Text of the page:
Roasted Carrots with Pesto and Hazelnuts

For the first time we have a good carrot crop growing in the garden, thanks to the netting keeping the rabbits out, plus good seeds from Seed Savers Exchange. We have harvested a few carrots each week and there are still many roots underground and many fronts blowing in the wind, plus I just sowed more for fall harvest.  I love going out to the garden and uprooting vegetables from the earth, snipping greens and herbs, and plucking squashes, tomatoes and beans. It is a primordial connection to life, to the earth, and to our true nature. 

With the summer heat the carrots get spicier and not as sweet as I’d like them, so I roast them at 400°F for 20-25 minutes in a foil pouch to make them sweet and tender. I’m not always excited to turn the oven on when is 95 degrees out, but when I do, I take the opportunity to do a large batch of roasted vegetables, like beets, carrots, cauliflower, and somehow potatoes always make it in the mix. Thankfully, it has been cool and rainy here in Colorado for the past week and today a little sun is coming through the window, the grass waking up plush and green, and the bees getting busy in the garden with the many flowers sprouting from the rain. 

Continue reading Roasted Carrots with Pesto and Hazelnuts

Vegan Quinoa Salad, For A Family Gathering in the Berkshires

When a four-year-old girl tells you “Your mushrooms are stinky,” you worry about the welcome your dish will have at the family gathering.

Earlier this summer we visited with relatives in Massachusetts for the yearly family reunion in the green and lush Berkshires. The area is crowded with lakes, ponds, creeks, twisty roads walled by towering trees, and a lot of history I’m just discovering. A different kind of summer, a contrast to the dry, bug-free Colorado.Big Pond MA Continue reading Vegan Quinoa Salad, For A Family Gathering in the Berkshires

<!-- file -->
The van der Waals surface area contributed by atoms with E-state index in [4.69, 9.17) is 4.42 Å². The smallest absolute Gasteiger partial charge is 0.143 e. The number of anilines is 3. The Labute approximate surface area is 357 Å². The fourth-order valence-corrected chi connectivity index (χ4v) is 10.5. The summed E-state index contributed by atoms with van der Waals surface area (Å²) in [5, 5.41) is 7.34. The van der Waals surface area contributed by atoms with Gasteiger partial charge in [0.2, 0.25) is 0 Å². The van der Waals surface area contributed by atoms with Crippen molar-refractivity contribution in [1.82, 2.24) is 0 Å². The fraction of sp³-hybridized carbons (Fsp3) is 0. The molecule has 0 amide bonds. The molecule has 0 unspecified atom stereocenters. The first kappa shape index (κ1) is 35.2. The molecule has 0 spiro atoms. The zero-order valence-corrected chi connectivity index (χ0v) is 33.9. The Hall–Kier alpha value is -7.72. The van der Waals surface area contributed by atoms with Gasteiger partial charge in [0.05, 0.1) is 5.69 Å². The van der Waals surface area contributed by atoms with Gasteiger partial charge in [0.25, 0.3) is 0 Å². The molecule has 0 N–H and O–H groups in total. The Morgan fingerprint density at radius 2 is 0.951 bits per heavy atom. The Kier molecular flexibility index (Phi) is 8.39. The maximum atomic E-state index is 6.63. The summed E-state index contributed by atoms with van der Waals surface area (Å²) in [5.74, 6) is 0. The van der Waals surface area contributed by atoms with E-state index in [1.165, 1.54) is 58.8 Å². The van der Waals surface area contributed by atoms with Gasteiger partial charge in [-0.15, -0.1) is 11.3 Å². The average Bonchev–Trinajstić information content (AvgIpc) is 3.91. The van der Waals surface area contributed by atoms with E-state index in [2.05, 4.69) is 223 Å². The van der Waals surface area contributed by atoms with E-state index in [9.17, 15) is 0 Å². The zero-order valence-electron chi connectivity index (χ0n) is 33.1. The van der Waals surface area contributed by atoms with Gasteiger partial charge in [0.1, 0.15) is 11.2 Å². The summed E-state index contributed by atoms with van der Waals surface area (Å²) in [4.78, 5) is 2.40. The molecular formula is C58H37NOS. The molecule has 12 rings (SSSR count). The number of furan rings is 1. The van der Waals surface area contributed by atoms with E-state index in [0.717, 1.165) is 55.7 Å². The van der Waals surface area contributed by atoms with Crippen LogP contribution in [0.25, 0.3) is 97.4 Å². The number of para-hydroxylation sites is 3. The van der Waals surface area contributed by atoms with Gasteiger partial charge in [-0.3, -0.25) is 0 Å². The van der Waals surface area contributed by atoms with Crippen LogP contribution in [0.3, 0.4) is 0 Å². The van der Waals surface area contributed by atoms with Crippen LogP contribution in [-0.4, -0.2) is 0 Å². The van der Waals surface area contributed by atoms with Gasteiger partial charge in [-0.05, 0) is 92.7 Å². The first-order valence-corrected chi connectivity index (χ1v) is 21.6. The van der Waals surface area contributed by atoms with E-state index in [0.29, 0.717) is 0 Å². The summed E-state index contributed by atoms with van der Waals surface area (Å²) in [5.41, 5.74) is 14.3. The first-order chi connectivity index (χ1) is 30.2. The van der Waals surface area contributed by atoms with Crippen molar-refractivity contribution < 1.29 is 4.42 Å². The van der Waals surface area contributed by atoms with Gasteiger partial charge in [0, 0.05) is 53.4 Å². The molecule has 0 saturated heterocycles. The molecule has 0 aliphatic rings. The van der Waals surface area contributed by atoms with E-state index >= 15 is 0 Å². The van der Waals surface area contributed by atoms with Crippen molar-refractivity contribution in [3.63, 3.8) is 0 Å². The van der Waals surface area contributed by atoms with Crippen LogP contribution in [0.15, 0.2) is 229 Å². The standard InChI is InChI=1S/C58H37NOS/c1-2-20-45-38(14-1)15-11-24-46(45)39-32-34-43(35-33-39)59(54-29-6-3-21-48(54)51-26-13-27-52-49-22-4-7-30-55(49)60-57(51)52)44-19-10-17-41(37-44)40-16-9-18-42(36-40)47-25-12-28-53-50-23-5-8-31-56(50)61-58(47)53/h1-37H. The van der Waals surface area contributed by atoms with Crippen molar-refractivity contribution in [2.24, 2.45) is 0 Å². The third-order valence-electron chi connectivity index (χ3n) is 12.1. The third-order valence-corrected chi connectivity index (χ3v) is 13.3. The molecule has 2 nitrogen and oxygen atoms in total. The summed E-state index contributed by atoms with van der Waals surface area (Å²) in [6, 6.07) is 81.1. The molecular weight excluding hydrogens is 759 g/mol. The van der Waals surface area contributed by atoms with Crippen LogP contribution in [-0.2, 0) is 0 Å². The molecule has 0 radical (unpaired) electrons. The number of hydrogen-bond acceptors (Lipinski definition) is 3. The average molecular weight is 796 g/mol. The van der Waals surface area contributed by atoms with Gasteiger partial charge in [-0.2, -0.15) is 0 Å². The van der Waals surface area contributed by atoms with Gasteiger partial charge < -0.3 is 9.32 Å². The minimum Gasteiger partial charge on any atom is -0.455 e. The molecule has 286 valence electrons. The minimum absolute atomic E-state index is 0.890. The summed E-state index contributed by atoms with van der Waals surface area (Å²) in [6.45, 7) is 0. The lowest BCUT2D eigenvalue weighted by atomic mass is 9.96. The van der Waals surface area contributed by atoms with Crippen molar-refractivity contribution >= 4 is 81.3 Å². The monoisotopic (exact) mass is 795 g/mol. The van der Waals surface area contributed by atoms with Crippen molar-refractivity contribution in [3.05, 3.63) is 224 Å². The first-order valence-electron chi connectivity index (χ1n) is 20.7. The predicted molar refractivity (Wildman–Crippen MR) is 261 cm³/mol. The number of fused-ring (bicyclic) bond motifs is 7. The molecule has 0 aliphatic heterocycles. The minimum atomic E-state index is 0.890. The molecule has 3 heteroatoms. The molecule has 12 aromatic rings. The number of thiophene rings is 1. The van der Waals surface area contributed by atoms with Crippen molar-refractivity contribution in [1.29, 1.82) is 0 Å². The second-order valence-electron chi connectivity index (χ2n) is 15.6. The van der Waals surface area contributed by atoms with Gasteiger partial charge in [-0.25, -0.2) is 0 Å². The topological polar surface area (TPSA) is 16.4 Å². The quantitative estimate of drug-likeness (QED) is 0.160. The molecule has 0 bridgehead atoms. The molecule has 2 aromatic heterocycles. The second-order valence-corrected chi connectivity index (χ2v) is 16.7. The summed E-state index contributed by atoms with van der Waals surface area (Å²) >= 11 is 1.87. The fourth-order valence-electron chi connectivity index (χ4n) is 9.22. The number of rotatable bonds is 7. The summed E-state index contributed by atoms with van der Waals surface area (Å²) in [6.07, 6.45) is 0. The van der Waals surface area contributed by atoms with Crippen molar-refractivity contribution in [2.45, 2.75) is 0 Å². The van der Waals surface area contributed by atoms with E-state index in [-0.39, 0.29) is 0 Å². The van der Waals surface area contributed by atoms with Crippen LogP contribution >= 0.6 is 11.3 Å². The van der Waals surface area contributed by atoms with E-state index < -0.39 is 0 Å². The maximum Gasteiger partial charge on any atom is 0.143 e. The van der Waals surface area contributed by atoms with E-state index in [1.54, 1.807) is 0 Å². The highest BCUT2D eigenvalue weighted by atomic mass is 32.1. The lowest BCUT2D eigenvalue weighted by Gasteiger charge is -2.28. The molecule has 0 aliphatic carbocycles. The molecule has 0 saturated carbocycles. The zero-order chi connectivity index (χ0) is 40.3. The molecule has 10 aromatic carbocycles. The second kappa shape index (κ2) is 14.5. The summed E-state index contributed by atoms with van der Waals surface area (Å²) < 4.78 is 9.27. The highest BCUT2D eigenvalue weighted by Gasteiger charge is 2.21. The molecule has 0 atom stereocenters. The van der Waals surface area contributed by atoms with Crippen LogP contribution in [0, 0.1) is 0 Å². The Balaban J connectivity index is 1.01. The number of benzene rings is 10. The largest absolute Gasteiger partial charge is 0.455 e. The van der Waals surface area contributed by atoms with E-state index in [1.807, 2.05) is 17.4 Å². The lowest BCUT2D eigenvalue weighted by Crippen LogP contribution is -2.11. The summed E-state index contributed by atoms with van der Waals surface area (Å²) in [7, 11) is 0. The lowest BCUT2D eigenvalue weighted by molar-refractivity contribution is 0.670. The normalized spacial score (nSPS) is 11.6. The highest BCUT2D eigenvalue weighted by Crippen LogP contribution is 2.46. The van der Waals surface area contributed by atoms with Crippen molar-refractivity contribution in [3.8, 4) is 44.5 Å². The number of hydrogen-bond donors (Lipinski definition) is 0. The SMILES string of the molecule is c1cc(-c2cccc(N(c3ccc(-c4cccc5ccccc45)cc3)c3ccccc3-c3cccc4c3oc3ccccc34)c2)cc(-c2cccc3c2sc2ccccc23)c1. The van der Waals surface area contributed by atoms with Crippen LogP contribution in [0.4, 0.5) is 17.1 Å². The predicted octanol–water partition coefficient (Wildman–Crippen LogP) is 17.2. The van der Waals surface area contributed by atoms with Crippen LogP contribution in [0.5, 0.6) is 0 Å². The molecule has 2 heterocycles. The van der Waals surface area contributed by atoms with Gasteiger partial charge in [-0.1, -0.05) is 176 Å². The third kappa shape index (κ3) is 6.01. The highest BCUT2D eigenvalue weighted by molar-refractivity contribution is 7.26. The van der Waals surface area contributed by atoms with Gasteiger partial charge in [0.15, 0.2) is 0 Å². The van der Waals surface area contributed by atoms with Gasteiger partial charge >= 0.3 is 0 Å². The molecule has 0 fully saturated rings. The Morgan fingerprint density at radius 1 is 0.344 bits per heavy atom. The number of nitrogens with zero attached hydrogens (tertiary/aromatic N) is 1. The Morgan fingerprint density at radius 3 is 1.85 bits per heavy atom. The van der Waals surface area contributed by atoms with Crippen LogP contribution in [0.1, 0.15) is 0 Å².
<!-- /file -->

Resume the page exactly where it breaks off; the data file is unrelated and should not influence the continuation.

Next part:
The Economics of Pesto

“What is that green sauce you put on the pasta?” my mother asked.
I was the first in my family to try the international, obscure sauce named Pesto.
“I saw it in a food magazine, it said it was Italian and that people who know about food really like it,” I told my mother.

My first pesto was a lesson on the important of ingredients.

The basil variety sold in Colombia is strong, hard to find and randomly used. The recipe, if I recall well, asked to substitute part of the basil with parsley, I decided to skip the basil, because really what was the need?

I used lime juice instead of lemon because in Colombia, and most Spanish speaking countries,  a “limon” is the green, citrus readily available to use in guacamole, and “lima” is either the capital of Peru or a citrus fruit no one uses.

Pine nuts? no idea what those were so I used almonds. And the parmesan cheese came in an envelope sold near the pasta, close to the corn oil. Done! I thought, this will be the best, most international sauce my mother has ever tasted.

The green pasta sat in the refrigerator until it was trash day.

I parted ways with the sauce after a taste of its bitter, rancid offerings, until my first year in culinary school Continue reading The Economics of Pesto